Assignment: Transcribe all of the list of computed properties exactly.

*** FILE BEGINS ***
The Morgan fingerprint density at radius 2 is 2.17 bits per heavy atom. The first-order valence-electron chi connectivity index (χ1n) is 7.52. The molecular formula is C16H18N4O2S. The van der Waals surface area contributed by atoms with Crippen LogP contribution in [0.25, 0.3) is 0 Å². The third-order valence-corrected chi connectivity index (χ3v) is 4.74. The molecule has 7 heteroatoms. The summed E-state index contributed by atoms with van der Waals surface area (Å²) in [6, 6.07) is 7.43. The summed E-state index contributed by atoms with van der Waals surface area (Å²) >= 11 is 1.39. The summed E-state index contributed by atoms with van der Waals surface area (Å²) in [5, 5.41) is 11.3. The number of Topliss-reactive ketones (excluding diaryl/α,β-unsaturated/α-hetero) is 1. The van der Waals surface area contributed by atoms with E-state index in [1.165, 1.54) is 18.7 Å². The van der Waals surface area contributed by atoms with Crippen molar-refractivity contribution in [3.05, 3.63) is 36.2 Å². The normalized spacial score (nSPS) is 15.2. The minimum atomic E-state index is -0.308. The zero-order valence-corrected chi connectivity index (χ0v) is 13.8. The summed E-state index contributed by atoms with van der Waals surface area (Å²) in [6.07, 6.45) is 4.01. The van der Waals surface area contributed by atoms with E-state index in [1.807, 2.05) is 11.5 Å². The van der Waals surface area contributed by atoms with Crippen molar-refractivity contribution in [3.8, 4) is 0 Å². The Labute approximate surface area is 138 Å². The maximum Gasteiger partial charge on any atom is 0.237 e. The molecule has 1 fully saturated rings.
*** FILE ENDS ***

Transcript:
The Morgan fingerprint density at radius 2 is 2.17 bits per heavy atom. The first-order valence-electron chi connectivity index (χ1n) is 7.52. The molecular formula is C16H18N4O2S. The van der Waals surface area contributed by atoms with Crippen LogP contribution in [0.25, 0.3) is 0 Å². The third-order valence-corrected chi connectivity index (χ3v) is 4.74. The molecule has 7 heteroatoms. The summed E-state index contributed by atoms with van der Waals surface area (Å²) in [6, 6.07) is 7.43. The summed E-state index contributed by atoms with van der Waals surface area (Å²) >= 11 is 1.39. The summed E-state index contributed by atoms with van der Waals surface area (Å²) in [5, 5.41) is 11.3. The number of Topliss-reactive ketones (excluding diaryl/α,β-unsaturated/α-hetero) is 1. The van der Waals surface area contributed by atoms with E-state index in [1.165, 1.54) is 18.7 Å². The van der Waals surface area contributed by atoms with Crippen molar-refractivity contribution in [3.05, 3.63) is 36.2 Å². The normalized spacial score (nSPS) is 15.2. The minimum atomic E-state index is -0.308. The zero-order valence-corrected chi connectivity index (χ0v) is 13.8. The summed E-state index contributed by atoms with van der Waals surface area (Å²) in [6.07, 6.45) is 4.01. The van der Waals surface area contributed by atoms with E-state index in [1.807, 2.05) is 11.5 Å². The van der Waals surface area contributed by atoms with Crippen molar-refractivity contribution in [3.8, 4) is 0 Å². The Labute approximate surface area is 138 Å². The maximum Gasteiger partial charge on any atom is 0.237 e. The molecule has 1 fully saturated rings.